It is not just rainwater that may be on dubious quality or not. We found in Papeete which is a major city for the Pacific (300,000?) that the water quality varied with how much rain they had had. After a really heavy rain the water was not particularly clean-looking although apparently biologically safe - you could smell the chlorine.
 

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Discussion Starter #7
I was thinking about that issue as well. The old saying "Don't drink the water". Water filters at the sink for drinking might be the best option?
 

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Along with good filters there is an ultra violet thingme you put in line to the drinking water outlet. Kills the bugs. Not that I recommend this but in India we bought ice for the beer and drained the water into the fresh water tank.We didn't get sick so it must have some merit.My experience with rain off the sails has always good.Never worried about it.
 

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Rainwater in the pacific is very pure, one just needs to keep it that way. I am a professional captain, sailed to over 45 countries. I use a product called Rainsnare , it goes up when or just before the rains and comes down once dry. Takes 2 minutes to setup, uses food grade materials. I have used this in many places, now cruising on my own boat in Queensland and use it as my main water supply ( am solo on a 7.5 meter Farr), really good to make beer with too.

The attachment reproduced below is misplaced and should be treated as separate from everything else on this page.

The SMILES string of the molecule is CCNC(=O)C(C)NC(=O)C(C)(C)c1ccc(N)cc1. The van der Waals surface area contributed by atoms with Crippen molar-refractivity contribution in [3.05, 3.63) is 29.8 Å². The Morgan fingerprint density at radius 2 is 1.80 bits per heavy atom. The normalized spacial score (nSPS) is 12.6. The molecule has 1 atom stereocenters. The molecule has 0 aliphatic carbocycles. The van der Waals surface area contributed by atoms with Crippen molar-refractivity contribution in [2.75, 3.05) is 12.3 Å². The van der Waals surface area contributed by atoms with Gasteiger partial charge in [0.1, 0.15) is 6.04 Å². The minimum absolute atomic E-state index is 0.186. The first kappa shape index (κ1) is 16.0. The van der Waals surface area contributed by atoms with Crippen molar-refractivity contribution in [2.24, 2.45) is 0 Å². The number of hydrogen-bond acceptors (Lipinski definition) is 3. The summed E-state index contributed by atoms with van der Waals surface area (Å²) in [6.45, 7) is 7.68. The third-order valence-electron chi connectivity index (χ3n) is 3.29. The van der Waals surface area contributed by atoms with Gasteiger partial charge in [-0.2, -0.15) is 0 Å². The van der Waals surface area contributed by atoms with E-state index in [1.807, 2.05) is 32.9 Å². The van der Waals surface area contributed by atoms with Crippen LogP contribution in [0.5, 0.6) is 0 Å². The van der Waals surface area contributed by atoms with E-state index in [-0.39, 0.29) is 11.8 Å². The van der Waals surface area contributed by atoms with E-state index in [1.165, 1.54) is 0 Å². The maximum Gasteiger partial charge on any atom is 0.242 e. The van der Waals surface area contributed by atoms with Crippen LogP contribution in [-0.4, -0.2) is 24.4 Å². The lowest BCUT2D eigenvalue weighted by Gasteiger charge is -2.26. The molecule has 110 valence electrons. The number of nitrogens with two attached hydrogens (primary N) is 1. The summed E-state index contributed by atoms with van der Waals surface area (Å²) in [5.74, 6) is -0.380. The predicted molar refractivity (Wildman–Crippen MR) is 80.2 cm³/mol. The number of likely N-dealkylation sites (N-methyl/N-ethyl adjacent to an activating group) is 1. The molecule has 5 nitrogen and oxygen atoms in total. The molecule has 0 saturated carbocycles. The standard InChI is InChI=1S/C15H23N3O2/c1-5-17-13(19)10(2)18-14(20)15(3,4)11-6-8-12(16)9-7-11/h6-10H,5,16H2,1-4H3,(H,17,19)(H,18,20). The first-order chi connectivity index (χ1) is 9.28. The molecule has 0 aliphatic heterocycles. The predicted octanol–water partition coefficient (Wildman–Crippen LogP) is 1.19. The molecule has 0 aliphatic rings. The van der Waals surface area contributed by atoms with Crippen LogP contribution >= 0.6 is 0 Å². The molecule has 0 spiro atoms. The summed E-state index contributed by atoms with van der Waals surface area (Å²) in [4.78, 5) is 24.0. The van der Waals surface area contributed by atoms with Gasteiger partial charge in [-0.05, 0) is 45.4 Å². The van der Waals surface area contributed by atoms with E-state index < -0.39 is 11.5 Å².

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BJV
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We have a suncover which runs from main to mizzen, doubles as a rain catcher, has two barbed fittings which are above my two deck fills.
 

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I have crossed the Pacific several times without taking shore water, relying entirely on rain water.If you can see an island ten or more miles away, the air is clean, and so will be the rainwater. Shore water is far more likely to be doubtful.
A lazy bag under my mainsail caught a lot of water in squalls. A bucket under the gooseneck, with a thru hull on the bottom corner, and a hose led below decks, with a plastic valve on it, lets me drain it directly into my tanks, without going on deck .

My 540 gallon per day watermaker cost me under $800 to build , an expense I don't mind, for peace of mind.
 

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Keep in mind that an activated charcoal filter, which is most of the ones used on faucet fittings, does not kill or filter out the bugs - just takes out the chemical agents. Cholorination kills the bugs, and you'll need to add 8 to 16 drops of choline per gallon of water to be safe. Yes, you will be able to taste and smell it, but it's not going to kill you.

Good luck,

Gary :cool:
 

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Mechsmith
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On the East coast US. rainwater is often not fit to drink. Acid rain and other pollutants are in most small thunderstorms. After a pretty good rain the atmosphere cleans up along with your sails. I taste it before it goes into the tank. Hopefully that's enough.